P.S. I feel really guilty that I've made an awful mistake on the checker.
We read the pseudo code carefully. If we ignore "break", tot will be up to .
Consider whether we can make such inequality d ≤ p[j].x - p[i].x is always false. The obvious way is to make all points' x coordinates the same. And we can just choose n distinct numbers to be all points' y coordinate.
Thus the problem is solved.
Consider a number x. If we apply an assignment x = x3, x becomes x3. If we apply such assignment once more, we will get (x3)3 = x32. If we apply such assignment k times, we will get x3k.
Thus, we can get such a sequence a0 = x, a1 = x3, a2 = x32, ..., ak = x3k, ....
Consider a prime p. From Fermat's Little Theorem, we can get xp - 1 = 1(mod p). Further more, we can get xy = xymod(p - 1)(mod p), here a mod b means the remainder of a divided by b.
Fortunately, 348 = 1(mod (95542721 - 1)), thus, x3k = x3kmod48(mod p). In other words, ak = ak + 48, which means the cycle of the sequence is T = 48.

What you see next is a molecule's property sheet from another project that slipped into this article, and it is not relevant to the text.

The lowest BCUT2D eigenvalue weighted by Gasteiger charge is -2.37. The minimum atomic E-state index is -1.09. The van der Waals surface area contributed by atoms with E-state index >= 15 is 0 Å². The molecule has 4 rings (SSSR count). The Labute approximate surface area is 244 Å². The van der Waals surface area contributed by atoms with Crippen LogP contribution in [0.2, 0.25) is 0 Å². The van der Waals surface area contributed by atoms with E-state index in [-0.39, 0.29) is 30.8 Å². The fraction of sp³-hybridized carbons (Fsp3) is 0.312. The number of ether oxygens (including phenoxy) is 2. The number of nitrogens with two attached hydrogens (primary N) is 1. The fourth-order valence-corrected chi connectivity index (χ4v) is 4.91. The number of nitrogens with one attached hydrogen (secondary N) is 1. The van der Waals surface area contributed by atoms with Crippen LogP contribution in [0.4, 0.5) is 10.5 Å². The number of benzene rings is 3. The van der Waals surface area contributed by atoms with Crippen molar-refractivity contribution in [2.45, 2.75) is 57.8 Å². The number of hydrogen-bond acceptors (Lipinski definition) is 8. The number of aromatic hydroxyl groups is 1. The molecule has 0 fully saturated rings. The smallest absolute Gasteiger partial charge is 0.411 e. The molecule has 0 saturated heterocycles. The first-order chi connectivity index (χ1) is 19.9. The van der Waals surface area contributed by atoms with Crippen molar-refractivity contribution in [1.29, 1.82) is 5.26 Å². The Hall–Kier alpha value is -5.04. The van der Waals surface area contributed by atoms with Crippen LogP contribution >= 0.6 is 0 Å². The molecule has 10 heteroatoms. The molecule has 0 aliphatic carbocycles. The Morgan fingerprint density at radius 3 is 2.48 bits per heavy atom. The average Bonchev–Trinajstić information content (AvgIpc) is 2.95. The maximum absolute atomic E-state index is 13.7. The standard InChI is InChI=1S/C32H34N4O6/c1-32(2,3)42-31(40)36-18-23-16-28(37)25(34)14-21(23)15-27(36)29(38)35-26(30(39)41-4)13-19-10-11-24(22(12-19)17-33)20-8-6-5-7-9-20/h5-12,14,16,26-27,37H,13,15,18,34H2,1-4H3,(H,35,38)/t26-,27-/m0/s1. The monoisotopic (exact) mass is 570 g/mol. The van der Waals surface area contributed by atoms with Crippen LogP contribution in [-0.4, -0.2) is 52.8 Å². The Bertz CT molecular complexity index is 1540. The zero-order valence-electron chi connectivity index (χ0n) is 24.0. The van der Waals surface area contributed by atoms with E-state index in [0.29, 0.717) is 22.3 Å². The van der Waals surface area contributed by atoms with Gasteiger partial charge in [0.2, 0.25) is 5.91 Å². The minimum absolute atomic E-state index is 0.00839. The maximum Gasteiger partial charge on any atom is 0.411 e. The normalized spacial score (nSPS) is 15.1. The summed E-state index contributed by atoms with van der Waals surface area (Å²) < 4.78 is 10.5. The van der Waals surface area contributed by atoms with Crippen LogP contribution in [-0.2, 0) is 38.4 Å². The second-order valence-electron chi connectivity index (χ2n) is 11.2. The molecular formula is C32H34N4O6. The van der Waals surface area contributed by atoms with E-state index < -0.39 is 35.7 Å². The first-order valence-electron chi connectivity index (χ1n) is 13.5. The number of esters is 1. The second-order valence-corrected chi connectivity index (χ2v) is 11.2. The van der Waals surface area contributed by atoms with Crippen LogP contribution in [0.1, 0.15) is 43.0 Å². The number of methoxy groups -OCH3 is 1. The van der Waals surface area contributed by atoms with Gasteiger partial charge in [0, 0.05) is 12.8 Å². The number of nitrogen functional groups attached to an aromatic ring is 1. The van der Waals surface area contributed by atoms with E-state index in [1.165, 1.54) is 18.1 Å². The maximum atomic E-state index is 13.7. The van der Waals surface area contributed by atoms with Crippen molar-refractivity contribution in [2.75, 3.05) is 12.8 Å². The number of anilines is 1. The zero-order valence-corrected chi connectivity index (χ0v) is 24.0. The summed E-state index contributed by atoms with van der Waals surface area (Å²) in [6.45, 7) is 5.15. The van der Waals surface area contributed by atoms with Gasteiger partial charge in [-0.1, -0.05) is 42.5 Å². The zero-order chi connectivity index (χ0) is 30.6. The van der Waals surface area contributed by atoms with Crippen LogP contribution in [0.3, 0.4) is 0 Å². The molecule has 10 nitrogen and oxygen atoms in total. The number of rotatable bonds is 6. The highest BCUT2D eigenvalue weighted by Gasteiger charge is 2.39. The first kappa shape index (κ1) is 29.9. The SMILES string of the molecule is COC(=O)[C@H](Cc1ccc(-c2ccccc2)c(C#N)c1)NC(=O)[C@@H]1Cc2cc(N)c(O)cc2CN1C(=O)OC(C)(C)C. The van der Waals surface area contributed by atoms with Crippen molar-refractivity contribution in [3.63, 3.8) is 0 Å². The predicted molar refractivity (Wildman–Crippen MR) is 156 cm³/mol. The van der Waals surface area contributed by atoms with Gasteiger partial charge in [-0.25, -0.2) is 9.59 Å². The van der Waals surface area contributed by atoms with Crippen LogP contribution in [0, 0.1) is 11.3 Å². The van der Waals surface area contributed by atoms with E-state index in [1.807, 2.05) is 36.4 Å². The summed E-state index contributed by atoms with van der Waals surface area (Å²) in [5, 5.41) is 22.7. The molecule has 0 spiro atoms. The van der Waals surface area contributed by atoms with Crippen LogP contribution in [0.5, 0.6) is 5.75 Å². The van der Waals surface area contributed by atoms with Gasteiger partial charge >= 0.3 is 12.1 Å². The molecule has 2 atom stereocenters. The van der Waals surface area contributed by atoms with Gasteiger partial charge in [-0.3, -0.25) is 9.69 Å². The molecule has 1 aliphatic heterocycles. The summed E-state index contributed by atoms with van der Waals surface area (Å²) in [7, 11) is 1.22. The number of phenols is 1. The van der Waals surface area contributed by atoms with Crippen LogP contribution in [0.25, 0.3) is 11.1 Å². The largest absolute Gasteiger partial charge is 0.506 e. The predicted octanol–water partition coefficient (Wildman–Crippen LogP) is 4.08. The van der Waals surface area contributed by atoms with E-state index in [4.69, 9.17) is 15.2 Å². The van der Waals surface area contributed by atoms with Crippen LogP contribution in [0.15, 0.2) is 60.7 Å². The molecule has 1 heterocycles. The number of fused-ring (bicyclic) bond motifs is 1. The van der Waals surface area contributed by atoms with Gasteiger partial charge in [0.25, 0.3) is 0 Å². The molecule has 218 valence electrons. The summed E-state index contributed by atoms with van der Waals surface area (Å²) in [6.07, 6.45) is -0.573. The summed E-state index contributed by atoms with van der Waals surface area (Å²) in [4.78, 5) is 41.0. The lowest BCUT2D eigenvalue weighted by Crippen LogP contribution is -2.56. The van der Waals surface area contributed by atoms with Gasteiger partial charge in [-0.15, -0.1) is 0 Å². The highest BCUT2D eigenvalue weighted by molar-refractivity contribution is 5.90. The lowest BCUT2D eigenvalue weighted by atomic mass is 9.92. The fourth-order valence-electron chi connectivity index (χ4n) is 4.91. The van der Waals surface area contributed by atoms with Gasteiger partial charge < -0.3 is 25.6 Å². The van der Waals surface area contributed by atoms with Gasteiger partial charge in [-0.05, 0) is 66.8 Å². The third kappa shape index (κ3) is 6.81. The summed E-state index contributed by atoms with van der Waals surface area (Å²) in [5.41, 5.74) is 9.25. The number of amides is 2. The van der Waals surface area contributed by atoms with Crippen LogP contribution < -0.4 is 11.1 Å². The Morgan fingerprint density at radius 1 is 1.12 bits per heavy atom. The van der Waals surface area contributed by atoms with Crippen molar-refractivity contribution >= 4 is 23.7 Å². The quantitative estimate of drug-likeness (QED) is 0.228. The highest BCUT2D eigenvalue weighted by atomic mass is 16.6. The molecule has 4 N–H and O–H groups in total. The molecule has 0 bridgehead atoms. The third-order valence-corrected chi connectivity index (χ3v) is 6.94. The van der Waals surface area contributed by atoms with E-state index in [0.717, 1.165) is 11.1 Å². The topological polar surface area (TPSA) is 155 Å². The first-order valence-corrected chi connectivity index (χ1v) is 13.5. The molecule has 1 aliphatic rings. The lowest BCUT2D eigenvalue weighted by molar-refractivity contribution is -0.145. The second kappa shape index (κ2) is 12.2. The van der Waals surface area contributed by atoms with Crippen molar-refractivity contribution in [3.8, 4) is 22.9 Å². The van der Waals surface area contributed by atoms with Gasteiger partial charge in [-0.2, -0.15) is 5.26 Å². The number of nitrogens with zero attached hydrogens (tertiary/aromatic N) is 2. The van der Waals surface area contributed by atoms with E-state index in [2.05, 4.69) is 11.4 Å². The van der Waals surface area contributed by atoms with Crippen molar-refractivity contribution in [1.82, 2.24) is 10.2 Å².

Let's come back to the topic. Each time we run a 1-type query, for every i in the range [l, r], we apply such an assignment ai = ai3. At any moment some i has been applied 48 times such assignments, we can consider this i hasn't been applied any assignments before.
We can use segment tree to solve this problem. Every node of the segment tree maintains some information: the times that we applied assignments in the node's whole range(it's a lazy tag), current sum of the node's corresponding range and the sum of the node's range after we applied assignments k(1 ≤ k < 48) times.
In such a way, we can solve the problem in O(n·T + q·T·logn) time.
If you do not realize how to maintain the segment tree clearly, you can view the code 3782263.